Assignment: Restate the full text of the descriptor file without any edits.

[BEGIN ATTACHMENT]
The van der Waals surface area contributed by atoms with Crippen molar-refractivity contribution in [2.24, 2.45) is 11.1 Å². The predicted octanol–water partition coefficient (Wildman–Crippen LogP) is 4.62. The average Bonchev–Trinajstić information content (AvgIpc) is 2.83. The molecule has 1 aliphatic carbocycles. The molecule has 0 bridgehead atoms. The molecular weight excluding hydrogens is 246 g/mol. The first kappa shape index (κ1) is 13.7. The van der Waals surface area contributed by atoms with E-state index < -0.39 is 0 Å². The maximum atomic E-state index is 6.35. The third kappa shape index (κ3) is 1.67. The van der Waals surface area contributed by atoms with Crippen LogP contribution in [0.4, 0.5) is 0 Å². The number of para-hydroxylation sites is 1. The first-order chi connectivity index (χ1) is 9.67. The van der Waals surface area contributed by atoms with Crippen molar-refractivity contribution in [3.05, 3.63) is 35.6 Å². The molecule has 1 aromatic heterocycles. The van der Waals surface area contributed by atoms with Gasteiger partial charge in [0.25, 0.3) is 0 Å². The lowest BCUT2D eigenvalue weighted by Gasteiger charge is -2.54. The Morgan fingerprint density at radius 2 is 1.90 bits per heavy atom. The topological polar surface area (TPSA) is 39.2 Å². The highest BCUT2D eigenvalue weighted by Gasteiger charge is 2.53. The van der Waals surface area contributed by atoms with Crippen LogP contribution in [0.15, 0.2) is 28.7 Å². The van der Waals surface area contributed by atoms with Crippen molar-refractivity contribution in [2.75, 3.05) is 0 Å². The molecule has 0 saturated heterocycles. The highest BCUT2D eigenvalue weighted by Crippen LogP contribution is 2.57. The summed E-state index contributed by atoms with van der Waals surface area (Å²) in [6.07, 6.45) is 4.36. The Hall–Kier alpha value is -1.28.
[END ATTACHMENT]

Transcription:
The van der Waals surface area contributed by atoms with Crippen molar-refractivity contribution in [2.24, 2.45) is 11.1 Å². The predicted octanol–water partition coefficient (Wildman–Crippen LogP) is 4.62. The average Bonchev–Trinajstić information content (AvgIpc) is 2.83. The molecule has 1 aliphatic carbocycles. The molecule has 0 bridgehead atoms. The molecular weight excluding hydrogens is 246 g/mol. The first kappa shape index (κ1) is 13.7. The van der Waals surface area contributed by atoms with E-state index < -0.39 is 0 Å². The maximum atomic E-state index is 6.35. The third kappa shape index (κ3) is 1.67. The van der Waals surface area contributed by atoms with Crippen LogP contribution in [0.4, 0.5) is 0 Å². The number of para-hydroxylation sites is 1. The first-order chi connectivity index (χ1) is 9.67. The van der Waals surface area contributed by atoms with Crippen molar-refractivity contribution in [3.05, 3.63) is 35.6 Å². The molecule has 1 aromatic heterocycles. The van der Waals surface area contributed by atoms with Gasteiger partial charge in [0.25, 0.3) is 0 Å². The lowest BCUT2D eigenvalue weighted by Gasteiger charge is -2.54. The Morgan fingerprint density at radius 2 is 1.90 bits per heavy atom. The topological polar surface area (TPSA) is 39.2 Å². The highest BCUT2D eigenvalue weighted by Gasteiger charge is 2.53. The van der Waals surface area contributed by atoms with Crippen LogP contribution in [0.15, 0.2) is 28.7 Å². The van der Waals surface area contributed by atoms with Crippen molar-refractivity contribution in [2.75, 3.05) is 0 Å². The molecule has 0 saturated heterocycles. The highest BCUT2D eigenvalue weighted by Crippen LogP contribution is 2.57. The summed E-state index contributed by atoms with van der Waals surface area (Å²) in [6.07, 6.45) is 4.36. The Hall–Kier alpha value is -1.28.